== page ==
When we counterbalance, we know that while we may be putting extra hours in at the office now to achieve a particular goal, there’s a light at the end of the tunnel. Whatever the situation may be, counterbalancing helps us make that time productive so we can put the same level of focus in another important area of our life like our family.
Counterbalancing the Seven Circles
So we talked about counterbalancing as a whole between your professional and personal life, but what about your job and your business, your personal relationships and your spiritual life? Counterbalancing doesn’t just exist between our work and personal life. Our lives don’t operate in a vacuum. In all, there are seven areas of our life that are constantly vying for our time. In order to live a fulfilling life, we have to learn to counterbalance our time between each one:
- Our spiritual life
- Our physical health
- Our personal life
- Our key relationships
- Our job
- Our business
- Our finances
We know that everyone has more than one thing that’s important to them in life. But it’s fair to say that in each of these areas, we have things that are very important to us that get done and get done well. When things are running smoothly in each of these areas, we feel pretty good about ourselves. It’s when things start to slip in any of these areas when we recognize the need for counterbalance.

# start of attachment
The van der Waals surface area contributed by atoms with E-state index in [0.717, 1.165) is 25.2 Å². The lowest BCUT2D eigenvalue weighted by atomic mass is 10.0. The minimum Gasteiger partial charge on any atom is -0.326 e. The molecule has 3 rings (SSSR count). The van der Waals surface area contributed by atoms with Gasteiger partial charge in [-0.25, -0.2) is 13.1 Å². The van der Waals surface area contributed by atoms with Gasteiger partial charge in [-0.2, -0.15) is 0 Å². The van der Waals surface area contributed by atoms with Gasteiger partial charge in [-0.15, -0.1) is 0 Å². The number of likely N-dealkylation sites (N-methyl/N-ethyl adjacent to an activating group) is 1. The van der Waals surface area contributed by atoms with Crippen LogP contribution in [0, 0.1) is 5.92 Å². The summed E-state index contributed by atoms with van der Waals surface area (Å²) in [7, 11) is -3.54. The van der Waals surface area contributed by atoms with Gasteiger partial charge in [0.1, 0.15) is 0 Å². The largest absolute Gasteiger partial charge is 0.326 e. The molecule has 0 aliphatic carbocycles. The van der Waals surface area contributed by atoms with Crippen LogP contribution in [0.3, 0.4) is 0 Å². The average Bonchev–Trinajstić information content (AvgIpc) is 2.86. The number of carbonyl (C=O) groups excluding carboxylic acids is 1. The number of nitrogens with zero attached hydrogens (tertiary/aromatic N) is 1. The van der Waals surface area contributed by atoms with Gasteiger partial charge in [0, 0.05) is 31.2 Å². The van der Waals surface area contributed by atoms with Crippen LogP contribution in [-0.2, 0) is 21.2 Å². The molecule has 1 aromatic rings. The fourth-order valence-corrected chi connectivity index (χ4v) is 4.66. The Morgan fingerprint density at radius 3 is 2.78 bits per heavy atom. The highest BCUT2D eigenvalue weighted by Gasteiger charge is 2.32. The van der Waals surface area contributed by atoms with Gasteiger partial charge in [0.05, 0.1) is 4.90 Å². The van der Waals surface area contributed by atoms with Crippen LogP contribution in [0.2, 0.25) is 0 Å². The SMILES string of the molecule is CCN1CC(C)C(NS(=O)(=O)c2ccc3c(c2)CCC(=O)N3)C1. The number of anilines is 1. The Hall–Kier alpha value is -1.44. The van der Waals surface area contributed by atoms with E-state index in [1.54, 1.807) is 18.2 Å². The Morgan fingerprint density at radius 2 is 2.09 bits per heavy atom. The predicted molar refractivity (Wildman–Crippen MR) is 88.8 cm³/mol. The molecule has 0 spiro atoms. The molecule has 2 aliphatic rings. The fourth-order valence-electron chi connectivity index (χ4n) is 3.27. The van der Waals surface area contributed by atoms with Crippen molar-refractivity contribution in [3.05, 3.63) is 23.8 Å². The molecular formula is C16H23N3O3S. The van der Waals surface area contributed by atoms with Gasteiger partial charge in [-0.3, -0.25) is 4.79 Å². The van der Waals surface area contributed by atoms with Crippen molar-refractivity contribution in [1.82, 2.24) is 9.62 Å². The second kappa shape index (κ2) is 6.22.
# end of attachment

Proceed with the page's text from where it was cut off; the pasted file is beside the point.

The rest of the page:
Sometimes important things fall by the wayside more often than they should. Everything can get confusing at times. That’s probably why our readers have asked us on occasion: if I’m following the principles of the ONE Thing, am I “allowed” to have more than one ONE Thing?
The answer is yes. We never said “only one thing” we said “one thing at a time.”
If you don’t have more than one area of importance in your life, chances are you’re neglecting some key areas of your life. Our approach to life cannot be piecemeal as no single area of life operates by itself. These different areas of life, such as your spirituality, key relationships, or physical health may impact other areas and share great importance to you – and that’s 100% ok.
The Focusing Question (What’s the ONE Thing I can do [in this circle] that would make everything else easier or unnecessary?) is a question that should be applied to each of the important areas of your life.
If we could only do ONE Thing in each specific circle, what would that ONE thing be and what would it look like? Once we figure that out, we can put aside the necessary time to focus on that one important thing until we achieve it. This is where time blocking comes into the picture.
Counterbalance Time Blocking